Thursday, September 21, 2006

Battle for third mobile operator begins / NIP

Somewhat sooner than expected, the Serbian government announced that the license for the third mobile phone operator, to compete against Telenor and state owned MTS, would be granted before the end of the year.

The news suggests that the Serbian government did a good job in selling Mobitel to Telenor since some observers claimed that part of that contract would be to give the winner at least 6 months of 'breathing space' before having to compete against a third rival.

As previously stated the starting price for the license will be 320 million Euros. Potential bidders include France Telecom, Oraskom (Egypt), Deutch Telekom (Germany), Telefonika (Spain), KPN Mobile (Holland) and Mobilkom. For now there is no word from mobile giant Vodaphone who have an agreement with Mobilkom not to compete on the same market.

The favourites must be Mobilkom who want to be present on the Serbian market as part of their wider regional strategy. But the same is true for Deutch Telekom (T-Mobile).

For now most analysts are keeping silent on how much they believe the government will bank but government sources suggest that any sum over 500 million Euros will be highly satisfactory.

And much of that total will be ploughed into the National Investment Plan which is a smart strategy for governing DSS since polls suggest that the Serbian voting public is rather keen on the NIP. Rather predictably the IMF have been sounding the alarm bells on the same issue. They claim that the money could be more wisely spent and are worried about the potential inflationary pressure on the economy.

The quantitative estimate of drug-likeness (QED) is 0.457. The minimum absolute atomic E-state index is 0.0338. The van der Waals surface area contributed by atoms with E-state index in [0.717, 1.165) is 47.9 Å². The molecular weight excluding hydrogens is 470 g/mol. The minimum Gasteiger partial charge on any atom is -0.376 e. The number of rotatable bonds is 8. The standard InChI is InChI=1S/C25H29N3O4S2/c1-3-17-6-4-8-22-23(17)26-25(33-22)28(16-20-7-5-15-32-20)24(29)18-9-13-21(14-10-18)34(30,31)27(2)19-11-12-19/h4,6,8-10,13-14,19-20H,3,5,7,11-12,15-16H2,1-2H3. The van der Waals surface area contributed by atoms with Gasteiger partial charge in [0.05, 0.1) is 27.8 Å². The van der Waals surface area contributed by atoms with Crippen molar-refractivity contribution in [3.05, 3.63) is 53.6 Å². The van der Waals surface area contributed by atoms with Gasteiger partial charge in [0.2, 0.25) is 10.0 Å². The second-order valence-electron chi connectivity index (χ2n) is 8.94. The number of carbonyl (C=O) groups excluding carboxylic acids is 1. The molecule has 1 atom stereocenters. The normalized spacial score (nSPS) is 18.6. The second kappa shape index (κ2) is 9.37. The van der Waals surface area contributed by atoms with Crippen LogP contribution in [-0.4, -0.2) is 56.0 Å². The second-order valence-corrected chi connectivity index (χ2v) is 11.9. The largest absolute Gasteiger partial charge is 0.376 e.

It is crucial that funds from the NIP are wisely spent since there are only a few more large scale privatisations left to be carried out in Serbia - such as NIS (Oil Industry of Serbia). And one must be wary of the government tending to spend money on projects they believe will increase their popularity rather than benefit the country in the longer term.
However, many of the projects, particularly relating to infrastructure are necessary and long overdue. The current government may be fortunate to find itself in this position but if the money is well spent the current government will deserve to be remembered positively, on this issue at least.


Blogger Bg anon said...

Well the 'battle' turned out to be rather tame.

The only company that purchased the docuementation requried to take part in the bidding process for the license was Mobilkom.

My opinion? Above all there should have been some clause that stated that the process could only go ahead if more than one company purchased documentation.

And my optimism on this turned out to be misjudged. It looks as if the current government is more concerned with banking this money to sweeten up the electorate before elections ASAP.


6:50 pm  
Anonymous Anonymous said...

I wonder what difficulties NIS will face even before it tries to start the process of privatization? It's not a secret that the company is involved in a wild bunch of litigation proceedings. Each of them can impede privatization because the decisions taken by courts can be unfavourable. Oh, wait! How the decisions of Serbian courts where NIS is involved can be unfavourable since it's a JP?! All is bought and sold here. God save Serbia...

1:17 pm  

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